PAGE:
London: Sepp Blatter said Friday he is "sorry` for offending anyone by his comments on racism in soccer but will not resign as FIFA president.
Blatter told the BBC in an interview in Zurich that he "deeply regretted" using "unfortunate words" earlier this week, when he said any racist abuse on the soccer field could be settled by a handshake at the end of the match.
"When you have done something which was not totally correct, I can only say I am sorry for all those people affected by my declarations," Blatter said Friday. "It hurts and I am still hurting because I couldn`t envisage such a reaction."
Blatter, who was re-elected to a four-year term in June, has faced calls in Britain for his resignation but ruled out leaving his post.
"I cannot resign," he told the BBC. "Why should I? To leave would be totally unfair and not compatible with my fighting spirit, my character, my energy."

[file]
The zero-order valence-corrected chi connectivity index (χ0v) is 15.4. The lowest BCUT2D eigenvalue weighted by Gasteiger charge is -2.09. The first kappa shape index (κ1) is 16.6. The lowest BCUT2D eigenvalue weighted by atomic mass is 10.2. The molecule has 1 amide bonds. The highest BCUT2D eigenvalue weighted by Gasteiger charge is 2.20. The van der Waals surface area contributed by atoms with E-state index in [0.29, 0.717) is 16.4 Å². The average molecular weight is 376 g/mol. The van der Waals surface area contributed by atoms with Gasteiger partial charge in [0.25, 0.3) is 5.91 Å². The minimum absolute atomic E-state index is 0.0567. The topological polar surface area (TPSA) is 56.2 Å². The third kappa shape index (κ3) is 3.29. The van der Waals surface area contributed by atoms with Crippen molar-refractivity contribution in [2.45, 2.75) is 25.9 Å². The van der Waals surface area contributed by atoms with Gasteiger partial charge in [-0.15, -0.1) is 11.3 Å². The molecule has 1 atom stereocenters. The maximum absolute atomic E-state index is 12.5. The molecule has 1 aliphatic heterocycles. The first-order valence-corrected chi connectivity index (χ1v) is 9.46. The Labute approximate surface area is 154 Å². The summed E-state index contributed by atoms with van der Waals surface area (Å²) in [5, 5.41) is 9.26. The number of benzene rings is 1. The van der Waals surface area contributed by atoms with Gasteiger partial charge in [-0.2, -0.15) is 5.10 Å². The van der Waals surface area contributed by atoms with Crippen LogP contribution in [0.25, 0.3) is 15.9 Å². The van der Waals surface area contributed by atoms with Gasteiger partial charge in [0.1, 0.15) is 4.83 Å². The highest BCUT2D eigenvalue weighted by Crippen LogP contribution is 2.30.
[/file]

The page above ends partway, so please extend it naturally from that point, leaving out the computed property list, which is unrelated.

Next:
Blatter insisted his "fight against racism and discrimination will go on."
He also said any players found guilty of racism on the pitch should be thrown out of the game.
"Zero tolerance," he said. "This was a good lesson for me as well."
British Prime Minister David Cameron joined the wave of condemnation of Blatter on Thursday, saying "it`s appalling to suggest that racism in any way should be accepted as part of the game."
While Cameron stopped short of calling for Blatter`s resignation, British Sports Minister Hugh Robertson said the FIFA leader should go "for the sake of the game."
Racism in soccer is a major issue in England, where authorities are investigating Liverpool`s Luis Suarez and Chelsea`s John Terry over allegations they racially abused black players during Premier League matches.
Blatter`s latest gaffe follows previous verbal missteps such as suggesting that female players should wear tighter shorts, and gay fans should refrain from having sex at the 2022 World Cup in Qatar where homosexual acts are illegal.
Blatter managed to further discredit FIFA just weeks after he won some praise for promising to confront allegations of financial wrongdoing by senior colleagues as part of wide-ranging reforms following damaging allegations of bribery, vote-rigging and ticket scams.